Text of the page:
For FC Cincinnati, inaugural MLS home opener a day of community celebration

CINCINNATI — After FC Cincinnati took full advantage of Nippert Stadium’s first moment in the MLS spotlight, comprehensively beating the Portland Timbers 3-0 before a crowd of 32,250, players like forward Darren Mattocks reacted with awe at what immediately became one of the league's most imposing venues.

“Amazing, amazing crowd,” said Mattocks. “This type of atmosphere, I look to play in front of every week. The fans were definitely the 12th man out there, but we definitely went out and took care of business. In terms of the crowd, it’s right up there with Atlanta, Seattle, Portland, it’s really amazing.”

Mattocks is intimately familiar with the last two, having played with the Timbers for two seasons, and the third Cascadia rivals Vancouver Whitecaps for four seasons before that.

Defender Nick Hagglund arrived in his hometown in a late January trade after five seasons playing in another of the league's more imposing venues, Toronto FC's BMO Field. On Sunday, he remained to signed autographs for swarms of fans that stayed afterward to celebrate. 

For FC Cincinnati, inaugural MLS home opener a day of community celebration - https://league-mp7static.mlsdigital.net/images/Nippert%20Stadium.jpg

Fans at Nippert Stadium greet their team prior to FC Cincinnati's home opener | USA Today Sports Images

“After the whistle blew, just looking at the excitement on the people’s faces,” said Hagglund. “It’s definitely what Cincinnati deserves, a good performance like that. If you would have told me 10 years, five years ago that there was a crowd here cheering that loud, I would have called you crazy.”

After a brutal introduction to the league in Seattle, FCC bounced back with an unlikely 1-1 draw last Sunday against Atlanta United in Week 2. Hagglund said that result sent his new team a clear and confident message heading into the hope opener.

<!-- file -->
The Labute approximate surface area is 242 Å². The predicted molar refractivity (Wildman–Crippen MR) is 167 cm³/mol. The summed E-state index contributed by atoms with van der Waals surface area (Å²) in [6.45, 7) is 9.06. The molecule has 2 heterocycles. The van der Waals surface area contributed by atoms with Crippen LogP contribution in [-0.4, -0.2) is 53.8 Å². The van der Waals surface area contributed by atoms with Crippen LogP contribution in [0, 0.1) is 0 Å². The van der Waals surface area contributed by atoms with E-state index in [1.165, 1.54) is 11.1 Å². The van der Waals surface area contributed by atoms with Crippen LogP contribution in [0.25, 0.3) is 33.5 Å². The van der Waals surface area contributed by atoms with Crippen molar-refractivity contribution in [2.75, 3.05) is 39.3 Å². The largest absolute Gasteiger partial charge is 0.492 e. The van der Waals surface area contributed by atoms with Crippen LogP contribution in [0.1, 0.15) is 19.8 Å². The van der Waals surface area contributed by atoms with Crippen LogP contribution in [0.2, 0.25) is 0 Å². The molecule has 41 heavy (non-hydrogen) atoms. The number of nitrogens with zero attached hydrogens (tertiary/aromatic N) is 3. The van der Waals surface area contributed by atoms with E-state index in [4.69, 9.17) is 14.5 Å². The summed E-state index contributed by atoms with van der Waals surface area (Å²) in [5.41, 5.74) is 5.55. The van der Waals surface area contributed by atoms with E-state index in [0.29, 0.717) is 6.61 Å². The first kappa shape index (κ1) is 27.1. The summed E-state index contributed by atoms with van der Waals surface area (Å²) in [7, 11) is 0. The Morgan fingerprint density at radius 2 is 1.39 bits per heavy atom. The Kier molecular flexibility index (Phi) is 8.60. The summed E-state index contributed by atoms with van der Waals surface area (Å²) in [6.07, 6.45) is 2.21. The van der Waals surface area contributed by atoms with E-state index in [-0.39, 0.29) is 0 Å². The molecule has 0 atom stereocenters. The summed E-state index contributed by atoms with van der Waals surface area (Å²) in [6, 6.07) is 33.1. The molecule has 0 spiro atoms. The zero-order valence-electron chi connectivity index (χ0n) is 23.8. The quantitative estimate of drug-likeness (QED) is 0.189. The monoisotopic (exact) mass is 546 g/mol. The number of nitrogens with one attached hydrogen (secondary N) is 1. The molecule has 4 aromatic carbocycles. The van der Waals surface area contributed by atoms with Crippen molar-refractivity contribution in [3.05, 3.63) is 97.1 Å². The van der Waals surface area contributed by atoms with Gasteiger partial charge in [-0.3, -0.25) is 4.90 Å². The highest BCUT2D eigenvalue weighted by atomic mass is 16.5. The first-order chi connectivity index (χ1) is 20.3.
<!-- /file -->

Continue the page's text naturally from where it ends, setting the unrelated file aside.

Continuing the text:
“We just went up to the reigning MLS Cup champions and stole a point from them. That means we can play with anyone in this league,” he said.

Cincinnati captain Kendall Waston provided the match’s iconic moment when he scored the first MLS goal in city history, ran to the corner flag, dropped to the ground and spun in circles.

Turns out, he was living up to a promise he made at home the night before.

“My son just came up with that, so I just throw myself down and started doing this thing," Waston said. "I didn’t tell the other players to join in. They just started doing it. So I said, OK, let’s do this and we continued."

Amid the rejoicing, FCC coach Alan Koch attempted to refocus the attention onto the fans and the work that’s been done to get the club to such a big moment.

“I’m very proud of our club, our city, and our players," Koch said. "We all know this club has worked incredibly hard to get where we are today, and I think the players showed their willingness to sacrifice for the team and they’ve got the three points tonight. I’m glad we could reward the city and our fans in a game that was very special to this community, with a great performance and a huge three points. The fans are the reason why we are where we are today.”